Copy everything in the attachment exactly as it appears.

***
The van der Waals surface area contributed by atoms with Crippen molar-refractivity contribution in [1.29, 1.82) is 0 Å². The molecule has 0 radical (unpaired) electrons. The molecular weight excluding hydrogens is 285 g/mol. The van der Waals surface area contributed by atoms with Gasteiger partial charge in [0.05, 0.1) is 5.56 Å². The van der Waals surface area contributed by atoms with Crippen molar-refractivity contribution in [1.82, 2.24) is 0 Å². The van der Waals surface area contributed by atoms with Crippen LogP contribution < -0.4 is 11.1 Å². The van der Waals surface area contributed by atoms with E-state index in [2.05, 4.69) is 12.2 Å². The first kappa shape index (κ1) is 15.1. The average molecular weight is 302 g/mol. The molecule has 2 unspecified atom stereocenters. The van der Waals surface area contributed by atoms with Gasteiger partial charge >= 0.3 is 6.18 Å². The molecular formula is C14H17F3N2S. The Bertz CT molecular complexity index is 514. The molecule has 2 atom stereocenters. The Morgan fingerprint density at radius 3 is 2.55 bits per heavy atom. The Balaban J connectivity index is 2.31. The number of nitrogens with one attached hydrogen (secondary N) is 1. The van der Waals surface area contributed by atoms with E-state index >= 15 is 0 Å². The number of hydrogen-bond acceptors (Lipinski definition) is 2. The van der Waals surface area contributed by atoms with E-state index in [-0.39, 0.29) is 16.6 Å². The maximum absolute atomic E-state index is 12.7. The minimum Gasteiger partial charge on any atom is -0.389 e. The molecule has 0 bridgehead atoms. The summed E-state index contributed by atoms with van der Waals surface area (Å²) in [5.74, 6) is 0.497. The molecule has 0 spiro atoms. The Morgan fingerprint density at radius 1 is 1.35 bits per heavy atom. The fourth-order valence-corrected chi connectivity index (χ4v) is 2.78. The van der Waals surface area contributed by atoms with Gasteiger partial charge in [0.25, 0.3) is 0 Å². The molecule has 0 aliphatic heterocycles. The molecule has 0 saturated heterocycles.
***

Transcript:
The van der Waals surface area contributed by atoms with Crippen molar-refractivity contribution in [1.29, 1.82) is 0 Å². The molecule has 0 radical (unpaired) electrons. The molecular weight excluding hydrogens is 285 g/mol. The van der Waals surface area contributed by atoms with Gasteiger partial charge in [0.05, 0.1) is 5.56 Å². The van der Waals surface area contributed by atoms with Crippen molar-refractivity contribution in [1.82, 2.24) is 0 Å². The van der Waals surface area contributed by atoms with Crippen LogP contribution < -0.4 is 11.1 Å². The van der Waals surface area contributed by atoms with E-state index in [2.05, 4.69) is 12.2 Å². The first kappa shape index (κ1) is 15.1. The average molecular weight is 302 g/mol. The molecule has 2 unspecified atom stereocenters. The van der Waals surface area contributed by atoms with Gasteiger partial charge >= 0.3 is 6.18 Å². The molecular formula is C14H17F3N2S. The Bertz CT molecular complexity index is 514. The molecule has 2 atom stereocenters. The Morgan fingerprint density at radius 3 is 2.55 bits per heavy atom. The Balaban J connectivity index is 2.31. The number of nitrogens with one attached hydrogen (secondary N) is 1. The van der Waals surface area contributed by atoms with E-state index >= 15 is 0 Å². The number of hydrogen-bond acceptors (Lipinski definition) is 2. The van der Waals surface area contributed by atoms with E-state index in [-0.39, 0.29) is 16.6 Å². The maximum absolute atomic E-state index is 12.7. The minimum Gasteiger partial charge on any atom is -0.389 e. The molecule has 0 bridgehead atoms. The summed E-state index contributed by atoms with van der Waals surface area (Å²) in [5.74, 6) is 0.497. The molecule has 0 spiro atoms. The Morgan fingerprint density at radius 1 is 1.35 bits per heavy atom. The fourth-order valence-corrected chi connectivity index (χ4v) is 2.78. The van der Waals surface area contributed by atoms with Gasteiger partial charge in [0.25, 0.3) is 0 Å². The molecule has 0 aliphatic heterocycles. The molecule has 0 saturated heterocycles.